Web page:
Google found that the Fortnite installer could load malicious apps on an Android phone
Back on August 15th, Google needed to get in touch with Epic Games, the developer of Fortnite. A serious flaw was discovered with the Fortnite installer for Android that required a patch to be sent out stat. How serious an issue was this? Consider that with the Fortnite installer loaded on an Android handset, a malicioius app could be installed on the device at the direction of a hacker.
Google even provided Epic with a video that showed Fortnite installed on a Samsung handset using the Fortnite installer. When the game was opened, a malicious app would launch instead of the game. According to the Google Issue Tracker, the installer allow these fake APK's to be installed on an Android phone as long as they carried the package name of com.epicgames.fortnite.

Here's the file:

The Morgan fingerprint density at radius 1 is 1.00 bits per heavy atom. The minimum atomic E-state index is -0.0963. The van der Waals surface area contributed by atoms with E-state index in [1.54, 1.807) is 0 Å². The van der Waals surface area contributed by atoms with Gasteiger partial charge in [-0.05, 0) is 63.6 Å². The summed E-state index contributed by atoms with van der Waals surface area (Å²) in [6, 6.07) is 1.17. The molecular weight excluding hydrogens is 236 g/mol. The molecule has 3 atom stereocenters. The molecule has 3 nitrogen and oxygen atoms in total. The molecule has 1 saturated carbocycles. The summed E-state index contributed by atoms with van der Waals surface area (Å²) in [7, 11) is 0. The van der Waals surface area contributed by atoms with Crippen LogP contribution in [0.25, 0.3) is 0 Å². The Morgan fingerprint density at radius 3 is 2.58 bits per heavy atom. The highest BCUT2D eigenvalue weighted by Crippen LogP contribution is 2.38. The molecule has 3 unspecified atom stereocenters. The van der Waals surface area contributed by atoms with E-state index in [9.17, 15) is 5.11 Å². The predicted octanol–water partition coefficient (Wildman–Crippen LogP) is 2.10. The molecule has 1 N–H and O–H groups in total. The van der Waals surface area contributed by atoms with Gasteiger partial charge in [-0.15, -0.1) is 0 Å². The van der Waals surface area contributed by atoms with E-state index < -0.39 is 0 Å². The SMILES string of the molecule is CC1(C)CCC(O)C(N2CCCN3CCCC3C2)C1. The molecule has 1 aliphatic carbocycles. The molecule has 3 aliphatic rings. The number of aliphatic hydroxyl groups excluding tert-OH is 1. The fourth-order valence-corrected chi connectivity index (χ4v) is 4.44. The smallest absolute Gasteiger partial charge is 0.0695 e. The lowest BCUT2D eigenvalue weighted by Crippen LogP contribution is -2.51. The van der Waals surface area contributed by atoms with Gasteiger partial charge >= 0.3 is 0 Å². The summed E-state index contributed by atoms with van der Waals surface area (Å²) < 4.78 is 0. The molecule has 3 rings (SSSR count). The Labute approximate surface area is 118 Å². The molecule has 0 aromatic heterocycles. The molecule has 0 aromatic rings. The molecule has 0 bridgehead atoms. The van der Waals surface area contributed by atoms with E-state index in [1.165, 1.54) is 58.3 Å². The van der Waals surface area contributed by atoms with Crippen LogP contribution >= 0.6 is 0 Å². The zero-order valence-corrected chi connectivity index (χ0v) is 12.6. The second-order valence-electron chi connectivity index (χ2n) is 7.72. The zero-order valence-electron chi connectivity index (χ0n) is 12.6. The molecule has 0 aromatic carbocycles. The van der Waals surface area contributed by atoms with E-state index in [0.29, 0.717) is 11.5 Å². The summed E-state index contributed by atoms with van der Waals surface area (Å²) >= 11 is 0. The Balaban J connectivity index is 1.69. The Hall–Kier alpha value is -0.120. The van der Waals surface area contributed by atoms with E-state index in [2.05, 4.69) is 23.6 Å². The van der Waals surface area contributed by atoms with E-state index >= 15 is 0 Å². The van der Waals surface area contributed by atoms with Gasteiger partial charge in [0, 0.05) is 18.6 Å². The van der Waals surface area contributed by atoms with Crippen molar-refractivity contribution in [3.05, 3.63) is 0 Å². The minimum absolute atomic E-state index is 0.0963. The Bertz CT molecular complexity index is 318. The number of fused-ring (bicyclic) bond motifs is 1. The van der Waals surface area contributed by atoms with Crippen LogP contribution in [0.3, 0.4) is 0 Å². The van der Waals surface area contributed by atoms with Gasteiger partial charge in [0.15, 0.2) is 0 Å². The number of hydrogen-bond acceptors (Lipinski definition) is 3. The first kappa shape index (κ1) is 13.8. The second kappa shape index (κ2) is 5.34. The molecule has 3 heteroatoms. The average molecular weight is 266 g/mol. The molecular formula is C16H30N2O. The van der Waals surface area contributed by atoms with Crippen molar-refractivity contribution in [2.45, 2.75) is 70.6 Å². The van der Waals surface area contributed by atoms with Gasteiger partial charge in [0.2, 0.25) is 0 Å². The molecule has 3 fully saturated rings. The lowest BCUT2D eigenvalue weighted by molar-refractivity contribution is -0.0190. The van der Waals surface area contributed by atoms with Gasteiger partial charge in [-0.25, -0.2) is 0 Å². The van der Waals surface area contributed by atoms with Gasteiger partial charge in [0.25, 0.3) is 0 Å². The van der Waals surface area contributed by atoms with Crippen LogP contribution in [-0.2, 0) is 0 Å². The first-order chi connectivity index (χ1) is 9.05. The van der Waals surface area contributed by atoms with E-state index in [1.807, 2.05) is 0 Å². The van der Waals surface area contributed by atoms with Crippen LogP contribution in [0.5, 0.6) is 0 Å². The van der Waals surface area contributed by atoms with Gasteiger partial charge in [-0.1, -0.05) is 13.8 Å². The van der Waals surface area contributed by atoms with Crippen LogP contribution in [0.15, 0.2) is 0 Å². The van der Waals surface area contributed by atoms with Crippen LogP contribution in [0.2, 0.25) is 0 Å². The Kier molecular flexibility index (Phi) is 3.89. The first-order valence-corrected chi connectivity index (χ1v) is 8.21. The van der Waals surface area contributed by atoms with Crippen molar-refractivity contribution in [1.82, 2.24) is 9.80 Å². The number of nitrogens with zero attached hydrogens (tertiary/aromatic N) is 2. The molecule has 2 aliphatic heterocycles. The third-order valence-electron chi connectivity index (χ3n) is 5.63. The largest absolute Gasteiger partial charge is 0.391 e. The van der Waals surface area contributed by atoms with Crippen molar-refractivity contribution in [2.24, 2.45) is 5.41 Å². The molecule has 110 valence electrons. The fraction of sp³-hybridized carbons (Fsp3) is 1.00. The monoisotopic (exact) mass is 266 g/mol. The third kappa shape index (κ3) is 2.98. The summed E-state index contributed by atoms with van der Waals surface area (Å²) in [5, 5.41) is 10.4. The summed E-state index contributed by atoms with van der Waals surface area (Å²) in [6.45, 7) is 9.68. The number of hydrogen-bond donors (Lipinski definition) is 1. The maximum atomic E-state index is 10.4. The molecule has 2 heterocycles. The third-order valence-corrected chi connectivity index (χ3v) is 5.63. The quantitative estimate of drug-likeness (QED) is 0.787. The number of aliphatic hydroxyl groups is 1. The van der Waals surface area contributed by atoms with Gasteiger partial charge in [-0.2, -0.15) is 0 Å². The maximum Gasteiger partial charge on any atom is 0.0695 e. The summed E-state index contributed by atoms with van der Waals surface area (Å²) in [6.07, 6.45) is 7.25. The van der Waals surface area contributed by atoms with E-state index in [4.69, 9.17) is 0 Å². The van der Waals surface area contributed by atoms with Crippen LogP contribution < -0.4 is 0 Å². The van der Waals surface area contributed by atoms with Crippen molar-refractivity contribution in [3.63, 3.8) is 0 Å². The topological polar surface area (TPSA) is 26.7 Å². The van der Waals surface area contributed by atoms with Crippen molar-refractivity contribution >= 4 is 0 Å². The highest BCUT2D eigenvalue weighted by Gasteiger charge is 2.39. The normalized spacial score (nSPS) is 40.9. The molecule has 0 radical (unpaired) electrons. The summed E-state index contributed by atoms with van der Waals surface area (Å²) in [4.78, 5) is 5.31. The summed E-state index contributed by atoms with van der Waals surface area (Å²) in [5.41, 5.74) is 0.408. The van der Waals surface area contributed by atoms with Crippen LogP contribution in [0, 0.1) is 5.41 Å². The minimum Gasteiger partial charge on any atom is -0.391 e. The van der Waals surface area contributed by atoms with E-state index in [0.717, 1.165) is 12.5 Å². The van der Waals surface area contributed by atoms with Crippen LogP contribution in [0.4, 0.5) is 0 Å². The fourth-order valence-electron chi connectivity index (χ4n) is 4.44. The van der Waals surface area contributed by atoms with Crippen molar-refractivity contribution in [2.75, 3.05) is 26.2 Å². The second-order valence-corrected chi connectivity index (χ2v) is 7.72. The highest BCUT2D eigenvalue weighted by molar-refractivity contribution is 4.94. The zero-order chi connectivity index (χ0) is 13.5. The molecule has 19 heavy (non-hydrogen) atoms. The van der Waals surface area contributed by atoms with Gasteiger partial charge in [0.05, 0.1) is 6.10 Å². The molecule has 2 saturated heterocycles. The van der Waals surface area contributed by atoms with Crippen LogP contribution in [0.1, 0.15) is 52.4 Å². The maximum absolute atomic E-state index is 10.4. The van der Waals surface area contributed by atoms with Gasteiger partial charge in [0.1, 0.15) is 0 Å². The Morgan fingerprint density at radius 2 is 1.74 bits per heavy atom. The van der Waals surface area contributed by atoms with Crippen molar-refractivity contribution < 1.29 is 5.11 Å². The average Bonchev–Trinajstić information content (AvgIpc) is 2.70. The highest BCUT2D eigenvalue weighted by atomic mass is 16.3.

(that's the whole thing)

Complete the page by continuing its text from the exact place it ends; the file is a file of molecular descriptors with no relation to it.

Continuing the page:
On August 17th, Epic pushed out version 2.1 of the Fortnite installer, which fixed the vulnerability by changing the APK storage directory from external to internal. Epic requested a 90 day period before disclosing what had happened behind the scenes. It requested this delay in order to allow all users to update to the new version of the installer. However, Google lifted all restrictions after seven days, which is the company's standard disclosure practice.
As we previously told you, in order to save the 30% cut of revenue that it would have to pay Google to have Fortnite listed in the Play Store, Epic has decided to have Android users sideload the app using the installer. Seems to us that Google might have earned the opportunity to list the game after all.